At the very least, given the cost of tuition to non-residents, you should invest in a consultation with an attorney as to whether you have any realistic prospect for success in reversing this determination. You should also factor into your evaluation how long it will take you to establish residency. If you can establish residency more quickly than you can litigate a result, that may be the answer.

My responses to questions on Avvo are never intended as legal advice and must not be relied upon as legal advice. I give legal advice only in the course of an attorney-client relationship. Exchange of information through Avvo's Questions forum does not establish an attorney-client relationship with me. That relationship is established only by individual consultation and execution of a written agreement for legal services.

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5 comments

Asker

Posted

I certainly appreciate the response. However, the basis for my thinking along the lines of an unjust enrichment claim is that I've already just recently graduated from the university in question and have already paid the non-residency rates. Now, I want to recover the portions of the tuition that I paid that I shouldn't have had to pay since I sincerely know that I've met the state's residency requirements all along and that the few board members (from the board of regents) that were at my appeal hearing two years ago were essentially not only incorrect in their assessment of my file, but also unthorough, speculatory, and without factual substance in reaching their final conclusion that I didn't meet residency requirements. Obviously, my personal opinions regarding why these types of situations occur in the educational system would not show up in a pleading. I may be a layperson as you've indicated, but I'm not that stupid. This is an issue that is clear cut---I'm either a resident by criteria or I'm not. I believe I've met the criteria all along and that I my file was improperly reviewed. Whether or not I believe that the people that make these decisions are extortionists or not is really irrelevant. I understand that.

Asker

Posted

Also, my original post saying I was "recently admitted" was a not written to my specific situation, but just in general. Admittedly, I should have written it retroactively indicating that I already paid the money and graduated, and am now looking to get the money I believe I overpaid back.

Christine C McCall

Christine C McCall

Posted

This amendment of your factual premise may be critical. You will need to consult with an administrative law attorney in Arizona, specifically on the time limits issue. In many states, the requirement that you exhaust your administrative remedies also carries a very narrow time limit for either (1) further administrative appeal (if there is a further level of appeal or review available, it is required that you exercise it in order to preserve the right to later initiate any lawsuit for damages); or (2) recourse to a general jurisdiction court to review that decision based on the record of the administrative proceedings. In many states, failing to take those two actions within a very short time window (30 - 90 days in some states; one year in others) would bar you from any lawsuit to recover damages based on any claim of error in the administrative (residency) decision. The wide-spread applicability of this doctrine in administrative law is why I initially stated that, if you had recourse to court, it would be for a declaration of residency -- not for damages. Administrative agencies and governmental entities have the right in administrative law to proceed with their best effort decision based on the facts as the agency finds them without undue risk. That means that the recourse of aggrieved persons is to move promptly to get the disputed decision/action corrected -- not to come along later and sue for the consequences of the allegedly erroneous decision. The determination as to whether this doctrine will operate as a total bar against any claim you might now wish to bring for damages will be very fact-specific and technical. You really need legal counsel to make this evaluation.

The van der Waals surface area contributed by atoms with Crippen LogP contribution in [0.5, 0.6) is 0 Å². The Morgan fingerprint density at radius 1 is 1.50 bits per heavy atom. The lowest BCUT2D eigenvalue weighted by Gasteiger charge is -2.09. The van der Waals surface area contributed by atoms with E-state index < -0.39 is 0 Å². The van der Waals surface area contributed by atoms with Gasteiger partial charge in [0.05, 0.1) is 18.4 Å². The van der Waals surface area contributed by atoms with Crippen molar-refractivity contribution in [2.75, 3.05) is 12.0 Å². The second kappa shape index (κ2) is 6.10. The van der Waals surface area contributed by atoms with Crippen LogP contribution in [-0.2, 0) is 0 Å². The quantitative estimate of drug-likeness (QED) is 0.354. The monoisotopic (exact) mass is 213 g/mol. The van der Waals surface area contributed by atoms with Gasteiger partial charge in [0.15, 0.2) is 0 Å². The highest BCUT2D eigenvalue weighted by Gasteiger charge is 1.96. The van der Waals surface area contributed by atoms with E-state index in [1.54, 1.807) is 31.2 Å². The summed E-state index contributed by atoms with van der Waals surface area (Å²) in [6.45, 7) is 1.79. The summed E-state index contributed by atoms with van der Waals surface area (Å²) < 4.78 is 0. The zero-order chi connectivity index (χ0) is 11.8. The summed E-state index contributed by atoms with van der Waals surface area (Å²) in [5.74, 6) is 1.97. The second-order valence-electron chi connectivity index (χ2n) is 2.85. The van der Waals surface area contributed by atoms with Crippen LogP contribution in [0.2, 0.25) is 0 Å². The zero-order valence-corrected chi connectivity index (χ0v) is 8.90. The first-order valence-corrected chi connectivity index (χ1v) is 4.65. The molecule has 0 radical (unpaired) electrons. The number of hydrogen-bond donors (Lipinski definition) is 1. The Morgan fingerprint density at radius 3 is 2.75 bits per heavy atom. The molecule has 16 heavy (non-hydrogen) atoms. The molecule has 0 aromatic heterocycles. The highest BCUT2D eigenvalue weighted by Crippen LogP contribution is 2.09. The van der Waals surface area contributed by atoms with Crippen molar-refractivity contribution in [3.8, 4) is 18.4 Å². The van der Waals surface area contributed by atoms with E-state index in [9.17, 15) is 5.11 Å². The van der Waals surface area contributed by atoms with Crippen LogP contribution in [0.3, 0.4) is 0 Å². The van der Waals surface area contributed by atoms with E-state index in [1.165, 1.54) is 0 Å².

Asker

Posted

So then just to be clear, given that I did in fact originally exhaust all of the administrative options in regards to my appeal as you stated in your #1 above, are you saying that I would have then had to have also brought my issue of residency to a general jurisdiction Court within 60-90 days after the final decision (where I was classified as a non-resident) I received from the appeal committee at my university? I did not do #2 above, and so I may be barred if I understand your explanation correctly. If am not barred in Arizona by that law (does that doctrine have an official name by the way so I can research it more?), however, are you then saying it is possible that an unjust enrichment claim may then be a viable legal option (assuming I'm still within the statute of limitations) in recovering the overpaid tuition?

Christine C McCall

Christine C McCall

Posted

These are the legal issues that you need to consult with local counsel on: (1) whether you exhausted your administrative remedies (you saying you did or believing you did or having intended to do so is not controlling; exhaustion is a legal standard); (2) the time-limit for judicial review of the result of the administrative appeal (often but not always denominated as a Petition for Writ of Administrative Mandamus); and (3) whether a failure to have timely met the standards of (1) and (2) is a bar to an action for damages. Even if a damages action is available (and there is strong basis for concern that it is not based on the facts that you have provided), unjust enrichment is not the cause of action that would be available or useful here. I am signing off to you with this comment. You have a complicated and procedurally-intricate legal issue and you need experienced local legal counsel, ideally an administrative law attorney. Nothing more useful than that can be offered to you at this point.